TikTok, UC Browser, UC News, Baidu Map, Xiaomi’s Video and Community and 53 other Chinese apps that India banned in late June won’t be returning to the country anytime soon, the Indian government has decided, a source familiar with the matter told TechCrunch.
Last week New Delhi told the parent firms of these apps that the responses it had received so far do not adequately address cybersecurity concerns charged against them, the source said, requesting anonymity as the communication is private.
Citing this reason, New Delhi told the firms that it will retain the ban on their apps, but it is not completely shutting communication channels with the firms, the source said. Indian media reported late last week that the country, which is the world's second largest internet market with over 600 million internet users, was making the ban permanent.
Starting in late June, India ended up blocking over 200 apps including PUBG Mobile that have links to China last year amid geo-political tension between the two neighboring nations. All these apps engaged in activities that posed threats to “national security and defence of India, which ultimately impinges upon the sovereignty and integrity of India,” the nation’s IT ministry has said.
New Delhi has so far only sent feedback about the responses to the apps that were banned in late June.
Among the batch, TikTok has been the most high-profile app to be banned in India. ByteDance’s crown app had more than 200 million users in India prior to being blocked. Despite the ban, however, the company has retained most of its India-based employees so far.
A source at ByteDance told TechCrunch that the company operates several properties in India including a productivity suite called Lark that remain operational in the country and the team continues to develop these apps. This information has not been previously reported. (UC Browser, too, was once very popular in India, though the rising popularity of Google's Chrome browser put an end to the Chinese app's dominance in the country.)
Despite the ban, TikTok and several of the blocked Chinese apps still maintain millions of users in the country who are using specialized software such as VPNs to access them. TikTok had over 5 million active users (MAU) in India last month, and PUBG Mobile over 15 million, according to mobile insight firm App Annie, data of which an industry executive shared with TechCrunch.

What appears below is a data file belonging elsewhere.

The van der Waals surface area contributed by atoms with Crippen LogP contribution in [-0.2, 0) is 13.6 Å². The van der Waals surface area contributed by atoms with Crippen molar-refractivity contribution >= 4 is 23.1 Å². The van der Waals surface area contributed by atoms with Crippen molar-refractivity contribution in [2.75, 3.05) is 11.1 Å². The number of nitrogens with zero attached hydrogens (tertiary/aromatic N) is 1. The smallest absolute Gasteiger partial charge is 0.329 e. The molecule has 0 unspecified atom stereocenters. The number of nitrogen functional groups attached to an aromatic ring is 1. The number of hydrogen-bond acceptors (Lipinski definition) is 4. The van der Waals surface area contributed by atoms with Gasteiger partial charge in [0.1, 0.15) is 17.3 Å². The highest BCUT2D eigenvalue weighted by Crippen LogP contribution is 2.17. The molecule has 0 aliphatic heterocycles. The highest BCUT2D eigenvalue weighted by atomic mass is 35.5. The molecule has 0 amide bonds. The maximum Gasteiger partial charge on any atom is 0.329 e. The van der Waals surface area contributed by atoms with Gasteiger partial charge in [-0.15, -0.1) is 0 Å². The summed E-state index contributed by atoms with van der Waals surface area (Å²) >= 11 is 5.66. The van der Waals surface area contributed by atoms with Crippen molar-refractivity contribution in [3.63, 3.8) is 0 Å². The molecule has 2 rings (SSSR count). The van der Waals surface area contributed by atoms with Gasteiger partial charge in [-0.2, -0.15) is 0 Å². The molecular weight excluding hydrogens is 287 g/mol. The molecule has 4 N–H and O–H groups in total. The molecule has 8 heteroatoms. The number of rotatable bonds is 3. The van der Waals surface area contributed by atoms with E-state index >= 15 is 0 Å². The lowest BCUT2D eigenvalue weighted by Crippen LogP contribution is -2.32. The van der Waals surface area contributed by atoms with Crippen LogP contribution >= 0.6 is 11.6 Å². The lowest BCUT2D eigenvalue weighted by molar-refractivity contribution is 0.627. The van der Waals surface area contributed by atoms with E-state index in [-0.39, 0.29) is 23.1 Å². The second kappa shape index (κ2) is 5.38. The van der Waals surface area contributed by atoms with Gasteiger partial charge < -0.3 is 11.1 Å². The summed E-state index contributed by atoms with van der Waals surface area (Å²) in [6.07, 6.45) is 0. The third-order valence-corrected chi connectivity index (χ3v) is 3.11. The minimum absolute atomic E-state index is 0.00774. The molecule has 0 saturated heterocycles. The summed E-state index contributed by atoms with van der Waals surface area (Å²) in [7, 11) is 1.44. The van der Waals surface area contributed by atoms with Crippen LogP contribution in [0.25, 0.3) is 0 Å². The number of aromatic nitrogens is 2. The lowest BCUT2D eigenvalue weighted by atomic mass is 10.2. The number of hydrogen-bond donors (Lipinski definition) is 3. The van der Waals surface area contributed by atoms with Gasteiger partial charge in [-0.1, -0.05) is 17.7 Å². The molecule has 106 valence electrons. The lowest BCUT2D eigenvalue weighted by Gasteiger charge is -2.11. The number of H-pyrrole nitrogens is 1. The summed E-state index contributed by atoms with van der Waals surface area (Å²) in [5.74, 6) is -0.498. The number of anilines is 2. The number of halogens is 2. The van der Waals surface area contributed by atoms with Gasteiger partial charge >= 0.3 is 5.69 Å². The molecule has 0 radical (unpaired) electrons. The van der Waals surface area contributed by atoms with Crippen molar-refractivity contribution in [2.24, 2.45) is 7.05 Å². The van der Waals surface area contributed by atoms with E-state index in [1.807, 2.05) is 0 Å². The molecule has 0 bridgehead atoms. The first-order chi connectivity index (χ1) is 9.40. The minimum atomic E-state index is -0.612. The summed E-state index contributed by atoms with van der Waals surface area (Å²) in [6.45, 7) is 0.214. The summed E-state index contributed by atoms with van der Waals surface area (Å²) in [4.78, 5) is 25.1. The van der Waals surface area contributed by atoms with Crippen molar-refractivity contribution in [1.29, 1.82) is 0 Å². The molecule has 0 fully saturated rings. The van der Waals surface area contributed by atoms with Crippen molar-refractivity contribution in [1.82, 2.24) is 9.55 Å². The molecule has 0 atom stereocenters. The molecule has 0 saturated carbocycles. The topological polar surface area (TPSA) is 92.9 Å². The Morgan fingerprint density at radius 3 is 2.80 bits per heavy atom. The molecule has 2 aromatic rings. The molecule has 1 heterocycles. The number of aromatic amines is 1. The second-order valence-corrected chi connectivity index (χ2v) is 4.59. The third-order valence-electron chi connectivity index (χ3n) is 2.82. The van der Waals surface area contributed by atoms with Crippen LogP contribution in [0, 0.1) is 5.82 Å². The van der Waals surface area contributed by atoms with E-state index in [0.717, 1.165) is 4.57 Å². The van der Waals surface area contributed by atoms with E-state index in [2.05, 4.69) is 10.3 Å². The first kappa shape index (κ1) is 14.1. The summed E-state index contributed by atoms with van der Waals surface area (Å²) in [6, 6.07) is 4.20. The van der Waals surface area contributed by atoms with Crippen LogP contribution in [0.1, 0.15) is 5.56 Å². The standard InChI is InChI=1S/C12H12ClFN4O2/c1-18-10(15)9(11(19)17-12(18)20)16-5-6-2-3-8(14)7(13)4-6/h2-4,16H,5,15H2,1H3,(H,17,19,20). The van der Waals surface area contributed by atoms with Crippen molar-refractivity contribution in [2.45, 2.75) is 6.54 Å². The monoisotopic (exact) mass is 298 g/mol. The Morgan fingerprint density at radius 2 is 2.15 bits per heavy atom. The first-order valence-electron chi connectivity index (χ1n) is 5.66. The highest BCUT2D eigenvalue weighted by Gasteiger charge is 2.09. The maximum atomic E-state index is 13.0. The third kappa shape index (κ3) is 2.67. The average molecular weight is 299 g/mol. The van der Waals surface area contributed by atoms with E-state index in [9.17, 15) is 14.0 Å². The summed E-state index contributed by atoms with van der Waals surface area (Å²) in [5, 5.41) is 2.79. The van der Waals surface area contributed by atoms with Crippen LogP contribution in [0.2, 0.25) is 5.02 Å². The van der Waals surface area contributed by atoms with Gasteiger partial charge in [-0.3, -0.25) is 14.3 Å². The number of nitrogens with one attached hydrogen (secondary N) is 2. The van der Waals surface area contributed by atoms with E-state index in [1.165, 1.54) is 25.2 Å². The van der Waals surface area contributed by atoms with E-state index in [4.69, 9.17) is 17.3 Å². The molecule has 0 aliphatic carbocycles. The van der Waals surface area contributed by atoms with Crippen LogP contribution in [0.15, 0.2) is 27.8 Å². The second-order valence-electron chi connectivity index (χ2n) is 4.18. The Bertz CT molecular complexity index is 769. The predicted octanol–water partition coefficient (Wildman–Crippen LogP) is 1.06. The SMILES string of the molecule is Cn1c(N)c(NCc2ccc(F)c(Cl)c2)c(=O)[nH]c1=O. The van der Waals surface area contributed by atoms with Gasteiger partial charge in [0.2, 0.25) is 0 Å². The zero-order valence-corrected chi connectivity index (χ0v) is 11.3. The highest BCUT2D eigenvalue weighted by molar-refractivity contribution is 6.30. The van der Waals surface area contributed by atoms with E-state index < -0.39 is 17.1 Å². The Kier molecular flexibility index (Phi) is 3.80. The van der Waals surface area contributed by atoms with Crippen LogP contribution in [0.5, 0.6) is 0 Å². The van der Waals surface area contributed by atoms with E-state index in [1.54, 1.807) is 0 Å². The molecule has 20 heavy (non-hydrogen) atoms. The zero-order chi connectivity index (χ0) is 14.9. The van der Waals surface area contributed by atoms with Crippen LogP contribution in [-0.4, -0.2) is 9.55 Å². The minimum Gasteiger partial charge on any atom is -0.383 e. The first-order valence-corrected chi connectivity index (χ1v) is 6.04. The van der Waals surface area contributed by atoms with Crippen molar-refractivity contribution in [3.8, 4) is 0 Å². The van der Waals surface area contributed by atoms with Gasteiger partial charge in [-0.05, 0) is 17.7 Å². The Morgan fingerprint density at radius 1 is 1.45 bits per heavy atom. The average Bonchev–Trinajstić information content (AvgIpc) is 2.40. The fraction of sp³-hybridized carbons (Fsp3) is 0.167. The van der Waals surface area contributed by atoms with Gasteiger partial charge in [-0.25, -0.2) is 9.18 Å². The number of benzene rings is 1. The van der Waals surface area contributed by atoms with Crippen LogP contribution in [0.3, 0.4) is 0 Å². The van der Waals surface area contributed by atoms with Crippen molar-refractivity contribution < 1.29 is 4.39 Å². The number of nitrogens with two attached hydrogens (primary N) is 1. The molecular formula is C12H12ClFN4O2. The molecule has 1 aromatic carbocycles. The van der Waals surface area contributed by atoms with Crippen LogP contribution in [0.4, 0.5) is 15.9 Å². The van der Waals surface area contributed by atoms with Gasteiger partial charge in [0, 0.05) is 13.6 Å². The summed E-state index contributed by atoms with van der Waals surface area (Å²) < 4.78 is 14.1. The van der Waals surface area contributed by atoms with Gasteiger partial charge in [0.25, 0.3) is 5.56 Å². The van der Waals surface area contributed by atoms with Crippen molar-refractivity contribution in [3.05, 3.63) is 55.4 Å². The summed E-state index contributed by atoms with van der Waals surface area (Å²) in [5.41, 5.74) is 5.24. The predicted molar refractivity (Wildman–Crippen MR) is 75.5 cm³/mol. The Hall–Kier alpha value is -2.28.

In a statement, TikTok said it was reviewing New Delhi’s notice. “We continually strive to comply with local laws and regulations and do our best to address any concerns the government may have. Ensuring the privacy and security of all our users remains to be our topmost priority,” a spokesperson said.
The ban -- as well as the whole U.S. drama about a potential block -- on TikTok hasn't made much impact on ByteDance's financials. The Information reported on Tuesday that ByteDance more than doubled its revenue last year to $37 billion, and increased its operating profit to $7 billion, from $4 billion in 2019.
American and Chinese firms have rushed to India in the past decade in search for their next billion users. But the South Asian nation contributes very little to these firms' bottom line. Kunal Shah, a serial entrepreneur in India, said at a conference in 2018 that the nation has become an "MAU farm" for many companies.
Regardless, since their ban, TikTok and PUBG Mobile have explored ways to make a comeback in India. TikTok engaged in early investment talks with Reliance Industries, one of India’s largest conglomerates, and PUBG Mobile cut ties with game publisher Tencent and pledged to invest $100 million in India.